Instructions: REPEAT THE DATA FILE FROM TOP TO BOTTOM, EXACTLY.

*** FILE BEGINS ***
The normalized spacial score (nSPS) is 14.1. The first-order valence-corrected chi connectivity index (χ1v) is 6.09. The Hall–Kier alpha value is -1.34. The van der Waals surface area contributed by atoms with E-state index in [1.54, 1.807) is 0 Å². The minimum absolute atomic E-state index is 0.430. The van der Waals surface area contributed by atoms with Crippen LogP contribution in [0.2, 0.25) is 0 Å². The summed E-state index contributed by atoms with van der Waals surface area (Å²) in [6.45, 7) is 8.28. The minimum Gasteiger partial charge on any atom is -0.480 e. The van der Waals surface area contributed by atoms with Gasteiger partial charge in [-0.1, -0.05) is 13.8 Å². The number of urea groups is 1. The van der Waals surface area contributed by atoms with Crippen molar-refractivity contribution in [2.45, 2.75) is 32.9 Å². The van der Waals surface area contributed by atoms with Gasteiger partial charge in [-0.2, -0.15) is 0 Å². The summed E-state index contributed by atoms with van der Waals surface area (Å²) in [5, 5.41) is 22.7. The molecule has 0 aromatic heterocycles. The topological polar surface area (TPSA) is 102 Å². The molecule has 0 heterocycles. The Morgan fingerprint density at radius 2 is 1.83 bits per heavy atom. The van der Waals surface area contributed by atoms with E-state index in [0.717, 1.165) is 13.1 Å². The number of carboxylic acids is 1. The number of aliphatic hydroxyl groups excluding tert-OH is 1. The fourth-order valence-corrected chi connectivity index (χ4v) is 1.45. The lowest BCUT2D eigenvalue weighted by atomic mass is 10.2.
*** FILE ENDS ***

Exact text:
The normalized spacial score (nSPS) is 14.1. The first-order valence-corrected chi connectivity index (χ1v) is 6.09. The Hall–Kier alpha value is -1.34. The van der Waals surface area contributed by atoms with E-state index in [1.54, 1.807) is 0 Å². The minimum absolute atomic E-state index is 0.430. The van der Waals surface area contributed by atoms with Crippen LogP contribution in [0.2, 0.25) is 0 Å². The summed E-state index contributed by atoms with van der Waals surface area (Å²) in [6.45, 7) is 8.28. The minimum Gasteiger partial charge on any atom is -0.480 e. The van der Waals surface area contributed by atoms with Gasteiger partial charge in [-0.1, -0.05) is 13.8 Å². The number of urea groups is 1. The van der Waals surface area contributed by atoms with Crippen molar-refractivity contribution in [2.45, 2.75) is 32.9 Å². The van der Waals surface area contributed by atoms with Gasteiger partial charge in [-0.2, -0.15) is 0 Å². The summed E-state index contributed by atoms with van der Waals surface area (Å²) in [5, 5.41) is 22.7. The molecule has 0 aromatic heterocycles. The topological polar surface area (TPSA) is 102 Å². The molecule has 0 heterocycles. The Morgan fingerprint density at radius 2 is 1.83 bits per heavy atom. The van der Waals surface area contributed by atoms with E-state index in [0.717, 1.165) is 13.1 Å². The number of carboxylic acids is 1. The number of aliphatic hydroxyl groups excluding tert-OH is 1. The fourth-order valence-corrected chi connectivity index (χ4v) is 1.45. The lowest BCUT2D eigenvalue weighted by atomic mass is 10.2.